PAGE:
In Missy, a tale of the adventures of an opium-addicted “flash-girl,” Chris Hannan brings to life the madness of a Nevada boomtown in the mid-19th century.
Missy is Dol McQueen, a 19-year-old mulatto prostitute who strikes out for the Sierra Nevada with a handful of other professionals in order to raise a little hell—and make twelve dollars a night—in the silver towns. Missy has another reason for going: her alcoholic mother, who in the past has ignored, mentally abused, and abandoned her, has already gone to the hills. Burdened with the unloved child’s psychological need to watch over her own abuser, Missy follows her mother in the vain hope of saving her from further degradation. En route, this laudanum-sipping flash-girl is forced, through odd circumstance, to hide a stolen crate of the purest opium. This opium—and its market value—give Missy hope of riches beyond imagining, and tempt her with its mind-blowing potency. Soon, however, all the forces searching for the stolen crate converge on the ungovernable mining town. Missy hauls her mother and a few friends into the brutal desert in a race to keep the drug for herself—and for the ironic chance it offers for a future.
Missy is raw, heartfelt, and thoroughly steeped in the era. Chris Hannan’s portrayal of a mid-century addict is powerful, due in part to the brilliant use of slang as well as his tasteful but gritty descriptions of a flash girl’s life. Missy is a hard soul, a self-deluded soul, and a lost soul, but her last act—though unintentional—gives the reader hope that she just might make it through the desert.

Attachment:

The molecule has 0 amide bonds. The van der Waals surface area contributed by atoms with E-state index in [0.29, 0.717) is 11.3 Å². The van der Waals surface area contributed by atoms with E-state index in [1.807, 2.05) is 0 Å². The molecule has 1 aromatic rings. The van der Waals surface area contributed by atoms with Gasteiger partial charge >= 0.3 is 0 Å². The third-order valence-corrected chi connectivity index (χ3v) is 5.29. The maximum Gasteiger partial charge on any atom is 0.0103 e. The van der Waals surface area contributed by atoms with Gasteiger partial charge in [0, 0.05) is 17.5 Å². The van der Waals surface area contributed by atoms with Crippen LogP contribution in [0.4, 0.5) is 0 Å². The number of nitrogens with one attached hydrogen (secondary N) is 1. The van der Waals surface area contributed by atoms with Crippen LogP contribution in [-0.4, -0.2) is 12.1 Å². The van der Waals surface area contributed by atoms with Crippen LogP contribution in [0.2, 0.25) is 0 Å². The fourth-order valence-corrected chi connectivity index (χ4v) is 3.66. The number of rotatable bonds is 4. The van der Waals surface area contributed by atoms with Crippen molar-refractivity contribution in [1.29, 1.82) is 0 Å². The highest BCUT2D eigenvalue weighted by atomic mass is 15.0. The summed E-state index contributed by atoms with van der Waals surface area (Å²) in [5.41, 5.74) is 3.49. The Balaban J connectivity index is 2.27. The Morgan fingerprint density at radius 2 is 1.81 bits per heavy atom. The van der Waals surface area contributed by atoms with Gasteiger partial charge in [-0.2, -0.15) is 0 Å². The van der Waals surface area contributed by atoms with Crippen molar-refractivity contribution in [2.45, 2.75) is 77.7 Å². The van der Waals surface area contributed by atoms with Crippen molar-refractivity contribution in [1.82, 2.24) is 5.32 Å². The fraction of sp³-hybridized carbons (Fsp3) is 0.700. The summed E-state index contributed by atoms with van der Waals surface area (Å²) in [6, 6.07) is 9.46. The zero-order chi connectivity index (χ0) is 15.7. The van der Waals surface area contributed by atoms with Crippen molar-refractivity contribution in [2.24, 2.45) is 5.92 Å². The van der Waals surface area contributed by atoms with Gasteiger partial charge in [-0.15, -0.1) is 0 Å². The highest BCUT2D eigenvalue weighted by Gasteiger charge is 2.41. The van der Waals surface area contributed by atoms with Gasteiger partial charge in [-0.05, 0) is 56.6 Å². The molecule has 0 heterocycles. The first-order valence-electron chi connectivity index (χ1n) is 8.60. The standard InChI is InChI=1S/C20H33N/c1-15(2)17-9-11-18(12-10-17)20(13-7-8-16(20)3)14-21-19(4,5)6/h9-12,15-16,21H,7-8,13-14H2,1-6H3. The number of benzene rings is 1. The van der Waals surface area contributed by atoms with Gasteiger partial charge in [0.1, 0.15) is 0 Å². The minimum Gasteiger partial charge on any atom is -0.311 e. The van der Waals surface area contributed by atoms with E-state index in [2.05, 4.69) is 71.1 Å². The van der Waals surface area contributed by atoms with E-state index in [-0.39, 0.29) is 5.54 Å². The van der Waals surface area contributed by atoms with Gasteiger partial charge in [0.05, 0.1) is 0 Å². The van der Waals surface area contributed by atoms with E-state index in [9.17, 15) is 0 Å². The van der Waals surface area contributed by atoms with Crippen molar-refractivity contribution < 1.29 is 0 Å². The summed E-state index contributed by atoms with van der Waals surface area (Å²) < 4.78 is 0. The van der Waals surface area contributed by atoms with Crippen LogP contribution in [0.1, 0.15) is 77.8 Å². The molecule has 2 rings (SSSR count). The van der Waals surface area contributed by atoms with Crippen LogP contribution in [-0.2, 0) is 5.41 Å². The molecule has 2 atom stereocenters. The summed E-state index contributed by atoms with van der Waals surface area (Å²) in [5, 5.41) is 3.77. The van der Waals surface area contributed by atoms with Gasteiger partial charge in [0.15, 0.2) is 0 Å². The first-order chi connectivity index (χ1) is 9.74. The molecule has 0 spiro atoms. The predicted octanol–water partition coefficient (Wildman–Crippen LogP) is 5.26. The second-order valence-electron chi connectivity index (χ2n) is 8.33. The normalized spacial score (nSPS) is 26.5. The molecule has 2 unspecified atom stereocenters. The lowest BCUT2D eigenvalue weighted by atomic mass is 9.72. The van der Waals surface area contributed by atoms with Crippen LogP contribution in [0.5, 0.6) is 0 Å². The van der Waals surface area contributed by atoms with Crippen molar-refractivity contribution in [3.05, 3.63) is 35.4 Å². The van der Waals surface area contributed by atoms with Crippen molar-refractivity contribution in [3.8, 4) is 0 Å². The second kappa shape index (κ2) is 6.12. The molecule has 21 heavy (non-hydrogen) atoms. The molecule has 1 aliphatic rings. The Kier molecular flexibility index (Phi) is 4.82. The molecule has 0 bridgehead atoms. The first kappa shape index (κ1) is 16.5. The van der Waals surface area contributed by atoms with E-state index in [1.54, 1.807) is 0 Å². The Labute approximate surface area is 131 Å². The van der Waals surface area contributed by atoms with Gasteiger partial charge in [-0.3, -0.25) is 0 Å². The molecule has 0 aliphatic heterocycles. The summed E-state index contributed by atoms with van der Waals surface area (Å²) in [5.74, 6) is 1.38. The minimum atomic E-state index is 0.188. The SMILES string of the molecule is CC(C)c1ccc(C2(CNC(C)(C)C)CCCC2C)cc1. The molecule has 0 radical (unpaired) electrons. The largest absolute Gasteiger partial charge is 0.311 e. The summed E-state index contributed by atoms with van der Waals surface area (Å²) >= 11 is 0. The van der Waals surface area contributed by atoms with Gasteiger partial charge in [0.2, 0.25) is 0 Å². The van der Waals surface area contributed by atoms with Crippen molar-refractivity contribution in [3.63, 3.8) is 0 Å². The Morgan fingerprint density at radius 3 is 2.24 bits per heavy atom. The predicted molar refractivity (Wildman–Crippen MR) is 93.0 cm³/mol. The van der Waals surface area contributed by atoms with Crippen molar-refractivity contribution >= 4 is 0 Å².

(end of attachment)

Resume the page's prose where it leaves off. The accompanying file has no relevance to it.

Dol McQueen is an irrepressible and frustratingly unreliable 19 year-old prostitute with a damaging addiction to opium—the eponymous missy according to the contemporary slang. Set in the virtually lawless Wild West of 1862, Dol and her small group of girls move east from San Francisco and take up work in a brothel in Virginia City. There Dol meets the local police chief, Captain Duffield, whom she hopes will take her away from the lowlife. He lets her down, but before going assists with a madcap scheme involving a hugely valuable case of pure high-grade opium. Not surprisingly, there are some very unpleasant characters also after this cache. Allied to this picaresque chase after the drugs, are Dol’s efforts to establish relations with her selfish, alcoholic mother, who is also happy to do tricks in the brothel for a drink.
This a rambunctious, explicit and rip-roaring novel narrated in the language of the times. It is also a time when life was cheap and casual brutality and violence the norm. Dol, though a charming narrator, is a deeply flawed and ultimately rather pathetic character. An entertaining novel, but somewhat shallow.
Lisa Ann Verge